Treadz Auto complaints greater than police realized
Alberta Motor Vehicle Industry Council pulled company's licence in August
Calgary police say there are dozens of alleged victims in their investigation into Treadz Auto.
CBC News first reported in August that the car company was being accused of selling vehicles and not giving the money it owed to the owners of the vehicles.
- Treadz Auto car consignment being taken to small claims court
- Treadz probe sparks Wildrose call for consumer protection
- Treadz Auto's provincial business licence cancelled by regulator
- Treadz Auto accreditation suspended by Better Business Bureau
Police now say there are 155 vehicles that have been brought forward to them for investigation and about 120 victims, some of whom had multiple vehicles that they either purchased from or sold to the auto company.
Investigators say this case is very complex and likely won't be solved soon.
"We really do feel for the victims of this, it's a very difficult situation," said Sgt. Kristie Verheul with the economic crimes unit. "Economic crime takes a long time to investigate and it isn't always black and white. It does border on civil crime often."
Treadz Auto takes care of the showings and sales of vehicles for a consignment fee and consignment companies have 14 days to pay owners for their vehicles under Alberta law.
Clients say company never paid them
One man took the company to small claims court in an attempt to get the money he says they owed him after selling his vehicle but came up empty after the company claimed bankruptcy.
Romeo Orantes Gomez says the company sought him out after seeing an ad he had placed for his Camaro in Auto Trader.
He says the company offered to sell the vehicle for him but he discovered they had sold the car without telling him when he went back three months later.
Orantes Gomez said the company gave him cheques for the amount owed but the cheques bounced, so that is when he went to police.
Joanna Toller, another vehicle owner, says she sold her 2005 Audi to Treadz Auto. The company then sold the car for her in June for $12,000.
However, Toller told CBC News in August she had not seen any of the money — despite promises from the company that it was forthcoming.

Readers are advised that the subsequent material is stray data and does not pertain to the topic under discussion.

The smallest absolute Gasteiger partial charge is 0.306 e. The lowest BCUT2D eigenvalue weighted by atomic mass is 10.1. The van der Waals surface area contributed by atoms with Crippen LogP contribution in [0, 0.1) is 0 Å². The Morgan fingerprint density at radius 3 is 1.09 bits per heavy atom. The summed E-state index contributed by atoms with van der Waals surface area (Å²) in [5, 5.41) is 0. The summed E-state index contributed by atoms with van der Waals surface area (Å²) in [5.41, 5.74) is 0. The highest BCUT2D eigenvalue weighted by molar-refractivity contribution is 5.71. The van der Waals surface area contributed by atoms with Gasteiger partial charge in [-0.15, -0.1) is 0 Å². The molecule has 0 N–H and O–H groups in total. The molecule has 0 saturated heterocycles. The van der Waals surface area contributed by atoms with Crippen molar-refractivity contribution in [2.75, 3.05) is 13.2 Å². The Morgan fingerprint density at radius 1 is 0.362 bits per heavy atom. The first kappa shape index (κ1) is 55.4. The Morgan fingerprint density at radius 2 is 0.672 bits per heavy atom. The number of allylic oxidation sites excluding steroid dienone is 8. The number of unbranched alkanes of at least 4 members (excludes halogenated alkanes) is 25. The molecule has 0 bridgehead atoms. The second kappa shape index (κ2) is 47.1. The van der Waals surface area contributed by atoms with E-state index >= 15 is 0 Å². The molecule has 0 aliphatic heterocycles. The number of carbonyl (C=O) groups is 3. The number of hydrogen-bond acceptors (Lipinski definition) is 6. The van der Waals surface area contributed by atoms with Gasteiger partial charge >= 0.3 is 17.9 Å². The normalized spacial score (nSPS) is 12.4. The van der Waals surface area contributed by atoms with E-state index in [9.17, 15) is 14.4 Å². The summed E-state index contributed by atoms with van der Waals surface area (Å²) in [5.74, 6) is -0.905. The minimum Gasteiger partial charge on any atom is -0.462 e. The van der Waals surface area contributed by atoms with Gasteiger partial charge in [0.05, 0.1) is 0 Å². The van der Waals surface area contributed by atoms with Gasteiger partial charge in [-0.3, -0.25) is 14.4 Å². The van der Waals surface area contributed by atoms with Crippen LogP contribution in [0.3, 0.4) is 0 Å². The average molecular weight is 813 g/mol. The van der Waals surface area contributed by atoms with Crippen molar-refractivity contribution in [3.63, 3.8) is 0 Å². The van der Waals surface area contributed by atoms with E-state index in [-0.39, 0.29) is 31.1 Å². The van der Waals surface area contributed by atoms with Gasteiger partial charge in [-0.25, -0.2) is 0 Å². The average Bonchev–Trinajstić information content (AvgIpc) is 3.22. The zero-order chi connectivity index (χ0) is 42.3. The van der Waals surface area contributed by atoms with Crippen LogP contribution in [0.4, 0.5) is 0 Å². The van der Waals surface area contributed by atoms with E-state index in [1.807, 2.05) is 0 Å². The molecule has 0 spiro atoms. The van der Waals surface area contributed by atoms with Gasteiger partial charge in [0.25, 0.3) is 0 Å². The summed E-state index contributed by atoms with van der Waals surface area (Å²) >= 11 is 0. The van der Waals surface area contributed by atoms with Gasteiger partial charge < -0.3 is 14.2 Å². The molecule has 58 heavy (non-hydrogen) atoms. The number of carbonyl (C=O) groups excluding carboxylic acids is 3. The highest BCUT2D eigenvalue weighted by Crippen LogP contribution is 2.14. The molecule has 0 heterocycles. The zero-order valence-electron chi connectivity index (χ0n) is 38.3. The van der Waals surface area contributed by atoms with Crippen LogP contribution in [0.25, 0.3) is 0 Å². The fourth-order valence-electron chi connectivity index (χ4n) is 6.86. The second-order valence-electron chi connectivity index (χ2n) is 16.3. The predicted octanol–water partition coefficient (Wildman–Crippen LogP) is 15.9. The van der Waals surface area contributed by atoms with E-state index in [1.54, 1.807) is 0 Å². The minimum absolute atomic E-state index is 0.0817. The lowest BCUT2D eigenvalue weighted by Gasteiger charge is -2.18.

Stronger regulations needed?
A CBC News investigation prompted calls from the Wildrose Party for stronger consumer protection regulations in Alberta.
Wildrose Service Alberta critic Bruce Rowe said the province may need to consider requiring higher bonds from consignment companies to ensure greater protection for consumers.
The Alberta Motor Vehicle Industry Council (AMVIC) has a compensation fund capped at $300,000 per business.
However, that won't be enough to cover everyone and some say that compensation wouldn't even begin to cover what they should have received for the sale of their vehicle.
"I'm hoping that there will be some resolution, that somehow, some way, I'm going to get my money out of this and not just a portion of it," said Andrea Scherle, who is says Treadz Auto sold her Dodge Ram in March but never gave her the money. "You know, $25,000 doesn't cover my [$45,000] loss. It covers half of it."
AMVIC says it has no plans to increase the cap on businesses in its compensation fund.
The regulator posted a statement on its website saying it had located some of the vehicles and is working with creditors.
However, those affected are being advised to keep all paperwork and consider seeking legal advice.
Anyone with concerns regarding Treadz Auto are being urged by AMVIC to contact their consumer services team at 1-877-979-8100 ext. 2002.
Customers should also contact the Calgary Police Service's non-emergency line at 403-266-1234 or go to any Calgary police office and quote file #14286151.